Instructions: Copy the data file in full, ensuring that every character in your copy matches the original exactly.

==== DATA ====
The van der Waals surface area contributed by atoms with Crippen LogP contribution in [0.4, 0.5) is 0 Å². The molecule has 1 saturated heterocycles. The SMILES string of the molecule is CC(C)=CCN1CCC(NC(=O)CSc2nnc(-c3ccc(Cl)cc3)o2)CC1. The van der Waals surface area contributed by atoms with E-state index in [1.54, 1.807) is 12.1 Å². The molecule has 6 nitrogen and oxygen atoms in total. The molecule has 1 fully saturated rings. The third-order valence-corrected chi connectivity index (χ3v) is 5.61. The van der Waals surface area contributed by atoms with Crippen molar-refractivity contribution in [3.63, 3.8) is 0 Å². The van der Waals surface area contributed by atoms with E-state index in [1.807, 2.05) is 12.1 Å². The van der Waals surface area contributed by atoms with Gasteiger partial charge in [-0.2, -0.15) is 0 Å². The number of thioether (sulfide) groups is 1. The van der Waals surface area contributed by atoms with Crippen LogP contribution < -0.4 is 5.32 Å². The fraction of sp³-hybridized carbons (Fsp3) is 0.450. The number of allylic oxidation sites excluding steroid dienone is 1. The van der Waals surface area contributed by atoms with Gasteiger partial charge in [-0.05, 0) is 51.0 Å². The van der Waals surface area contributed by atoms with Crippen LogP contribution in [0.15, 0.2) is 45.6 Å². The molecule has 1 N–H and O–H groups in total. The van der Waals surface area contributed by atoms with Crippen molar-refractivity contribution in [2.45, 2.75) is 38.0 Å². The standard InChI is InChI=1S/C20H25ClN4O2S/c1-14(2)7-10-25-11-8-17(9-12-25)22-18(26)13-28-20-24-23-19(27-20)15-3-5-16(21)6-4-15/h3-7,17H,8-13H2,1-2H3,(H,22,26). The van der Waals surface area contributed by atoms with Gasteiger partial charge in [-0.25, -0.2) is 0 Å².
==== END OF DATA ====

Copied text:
The van der Waals surface area contributed by atoms with Crippen LogP contribution in [0.4, 0.5) is 0 Å². The molecule has 1 saturated heterocycles. The SMILES string of the molecule is CC(C)=CCN1CCC(NC(=O)CSc2nnc(-c3ccc(Cl)cc3)o2)CC1. The van der Waals surface area contributed by atoms with E-state index in [1.54, 1.807) is 12.1 Å². The molecule has 6 nitrogen and oxygen atoms in total. The molecule has 1 fully saturated rings. The third-order valence-corrected chi connectivity index (χ3v) is 5.61. The van der Waals surface area contributed by atoms with Crippen molar-refractivity contribution in [3.63, 3.8) is 0 Å². The van der Waals surface area contributed by atoms with E-state index in [1.807, 2.05) is 12.1 Å². The van der Waals surface area contributed by atoms with Gasteiger partial charge in [-0.2, -0.15) is 0 Å². The number of thioether (sulfide) groups is 1. The van der Waals surface area contributed by atoms with Crippen LogP contribution < -0.4 is 5.32 Å². The fraction of sp³-hybridized carbons (Fsp3) is 0.450. The number of allylic oxidation sites excluding steroid dienone is 1. The van der Waals surface area contributed by atoms with Gasteiger partial charge in [-0.05, 0) is 51.0 Å². The van der Waals surface area contributed by atoms with Crippen LogP contribution in [0.15, 0.2) is 45.6 Å². The molecule has 1 N–H and O–H groups in total. The van der Waals surface area contributed by atoms with Crippen molar-refractivity contribution in [2.45, 2.75) is 38.0 Å². The standard InChI is InChI=1S/C20H25ClN4O2S/c1-14(2)7-10-25-11-8-17(9-12-25)22-18(26)13-28-20-24-23-19(27-20)15-3-5-16(21)6-4-15/h3-7,17H,8-13H2,1-2H3,(H,22,26). The van der Waals surface area contributed by atoms with Gasteiger partial charge in [-0.25, -0.2) is 0 Å².